Graves’ Ophthalmopathy: the Role of Cytokines in Pathogenesis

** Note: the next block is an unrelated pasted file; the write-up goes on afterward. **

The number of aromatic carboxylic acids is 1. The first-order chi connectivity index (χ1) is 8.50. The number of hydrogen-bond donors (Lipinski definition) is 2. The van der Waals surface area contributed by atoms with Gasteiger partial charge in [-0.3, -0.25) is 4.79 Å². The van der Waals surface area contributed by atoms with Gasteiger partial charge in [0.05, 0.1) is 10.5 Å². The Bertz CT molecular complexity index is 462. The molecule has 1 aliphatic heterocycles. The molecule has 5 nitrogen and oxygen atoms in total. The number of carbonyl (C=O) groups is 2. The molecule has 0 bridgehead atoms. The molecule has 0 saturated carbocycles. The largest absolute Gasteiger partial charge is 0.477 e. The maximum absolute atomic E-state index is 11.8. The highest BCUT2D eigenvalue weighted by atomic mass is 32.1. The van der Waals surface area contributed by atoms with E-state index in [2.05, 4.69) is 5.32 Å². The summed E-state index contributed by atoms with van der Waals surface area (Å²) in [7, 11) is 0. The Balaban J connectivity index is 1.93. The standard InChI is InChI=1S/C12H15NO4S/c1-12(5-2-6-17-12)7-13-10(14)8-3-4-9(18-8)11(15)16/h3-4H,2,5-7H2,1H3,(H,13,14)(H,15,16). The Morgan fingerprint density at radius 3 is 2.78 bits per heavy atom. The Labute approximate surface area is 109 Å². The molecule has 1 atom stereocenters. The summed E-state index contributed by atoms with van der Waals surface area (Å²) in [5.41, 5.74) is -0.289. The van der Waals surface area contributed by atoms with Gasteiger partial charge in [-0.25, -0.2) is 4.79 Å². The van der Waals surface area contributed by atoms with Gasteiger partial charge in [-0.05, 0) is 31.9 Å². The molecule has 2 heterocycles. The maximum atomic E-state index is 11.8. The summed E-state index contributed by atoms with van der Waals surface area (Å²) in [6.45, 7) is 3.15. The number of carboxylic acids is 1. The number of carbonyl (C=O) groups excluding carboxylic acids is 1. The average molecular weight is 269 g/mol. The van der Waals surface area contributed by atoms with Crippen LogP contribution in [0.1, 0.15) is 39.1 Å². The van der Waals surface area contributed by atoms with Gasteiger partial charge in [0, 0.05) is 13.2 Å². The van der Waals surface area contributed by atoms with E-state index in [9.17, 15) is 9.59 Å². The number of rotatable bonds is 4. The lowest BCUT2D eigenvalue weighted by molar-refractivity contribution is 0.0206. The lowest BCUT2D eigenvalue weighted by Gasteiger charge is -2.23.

The clinical triad of goiter, rapid heart rate, and eye disease was first described in the early 19th century. This form of hyperthyroidism is commonly called Graves’ disease, and the associated eye condition is referred to as Graves’ ophthalmopathy (GO), thyroid ophthalmopathy, or endocrine ophthalmopathy. GO is clinically evident in 25 to 50% of patients with Graves’ hyperthyroidism and pretibial dermopathy is diagnosed in a small percentage of patients with GO. Cytokines are produced by a variety of different cell types and act on nearly every tissue and organ system in the body. Cytokines are an important effector link in GO between the autoimmune process and the connective tissue manifestations of the disease. Interactions between particular cytokines and fibroblasts in the orbit and skin, resulting in alterations of particular fibroblast biosynthetic and immunologic properties, appear to be important in the development and propagation of the orbital and dermal pathology.